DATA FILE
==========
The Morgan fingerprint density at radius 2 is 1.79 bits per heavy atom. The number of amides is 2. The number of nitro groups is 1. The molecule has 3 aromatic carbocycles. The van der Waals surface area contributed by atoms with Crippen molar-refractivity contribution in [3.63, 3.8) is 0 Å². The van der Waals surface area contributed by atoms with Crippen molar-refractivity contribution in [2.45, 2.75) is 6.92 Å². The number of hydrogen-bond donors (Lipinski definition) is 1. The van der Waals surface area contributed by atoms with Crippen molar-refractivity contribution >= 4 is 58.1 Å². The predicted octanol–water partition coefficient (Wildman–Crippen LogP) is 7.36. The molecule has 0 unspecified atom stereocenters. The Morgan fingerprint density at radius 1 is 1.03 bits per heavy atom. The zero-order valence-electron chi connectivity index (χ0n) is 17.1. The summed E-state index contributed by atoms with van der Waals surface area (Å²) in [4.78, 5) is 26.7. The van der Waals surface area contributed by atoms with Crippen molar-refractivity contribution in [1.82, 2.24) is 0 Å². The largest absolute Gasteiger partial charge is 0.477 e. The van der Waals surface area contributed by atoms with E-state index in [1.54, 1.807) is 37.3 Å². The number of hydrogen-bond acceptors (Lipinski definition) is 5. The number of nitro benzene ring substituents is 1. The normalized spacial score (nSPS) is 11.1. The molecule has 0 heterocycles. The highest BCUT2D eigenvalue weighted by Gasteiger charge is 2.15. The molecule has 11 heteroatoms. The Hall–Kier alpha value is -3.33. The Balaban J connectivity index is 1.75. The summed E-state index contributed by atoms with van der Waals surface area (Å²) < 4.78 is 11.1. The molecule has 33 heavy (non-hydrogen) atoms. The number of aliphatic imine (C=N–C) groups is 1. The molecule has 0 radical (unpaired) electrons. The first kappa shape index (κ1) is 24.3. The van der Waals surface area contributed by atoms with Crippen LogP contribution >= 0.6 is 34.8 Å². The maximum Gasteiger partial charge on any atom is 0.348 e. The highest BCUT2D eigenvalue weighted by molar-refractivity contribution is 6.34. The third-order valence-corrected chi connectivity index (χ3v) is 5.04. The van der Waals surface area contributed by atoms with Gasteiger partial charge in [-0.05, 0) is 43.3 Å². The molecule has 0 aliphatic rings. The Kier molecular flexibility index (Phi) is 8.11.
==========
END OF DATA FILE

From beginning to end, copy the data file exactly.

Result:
The Morgan fingerprint density at radius 2 is 1.79 bits per heavy atom. The number of amides is 2. The number of nitro groups is 1. The molecule has 3 aromatic carbocycles. The van der Waals surface area contributed by atoms with Crippen molar-refractivity contribution in [3.63, 3.8) is 0 Å². The van der Waals surface area contributed by atoms with Crippen molar-refractivity contribution in [2.45, 2.75) is 6.92 Å². The number of hydrogen-bond donors (Lipinski definition) is 1. The van der Waals surface area contributed by atoms with Crippen molar-refractivity contribution >= 4 is 58.1 Å². The predicted octanol–water partition coefficient (Wildman–Crippen LogP) is 7.36. The molecule has 0 unspecified atom stereocenters. The Morgan fingerprint density at radius 1 is 1.03 bits per heavy atom. The zero-order valence-electron chi connectivity index (χ0n) is 17.1. The summed E-state index contributed by atoms with van der Waals surface area (Å²) in [4.78, 5) is 26.7. The van der Waals surface area contributed by atoms with Crippen molar-refractivity contribution in [1.82, 2.24) is 0 Å². The largest absolute Gasteiger partial charge is 0.477 e. The van der Waals surface area contributed by atoms with E-state index in [1.54, 1.807) is 37.3 Å². The number of hydrogen-bond acceptors (Lipinski definition) is 5. The number of nitro benzene ring substituents is 1. The normalized spacial score (nSPS) is 11.1. The molecule has 0 heterocycles. The highest BCUT2D eigenvalue weighted by Gasteiger charge is 2.15. The molecule has 11 heteroatoms. The Hall–Kier alpha value is -3.33. The Balaban J connectivity index is 1.75. The summed E-state index contributed by atoms with van der Waals surface area (Å²) < 4.78 is 11.1. The molecule has 33 heavy (non-hydrogen) atoms. The number of aliphatic imine (C=N–C) groups is 1. The molecule has 0 radical (unpaired) electrons. The first kappa shape index (κ1) is 24.3. The van der Waals surface area contributed by atoms with Crippen LogP contribution >= 0.6 is 34.8 Å². The maximum Gasteiger partial charge on any atom is 0.348 e. The highest BCUT2D eigenvalue weighted by molar-refractivity contribution is 6.34. The third-order valence-corrected chi connectivity index (χ3v) is 5.04. The van der Waals surface area contributed by atoms with Gasteiger partial charge in [-0.05, 0) is 43.3 Å². The molecule has 0 aliphatic rings. The Kier molecular flexibility index (Phi) is 8.11.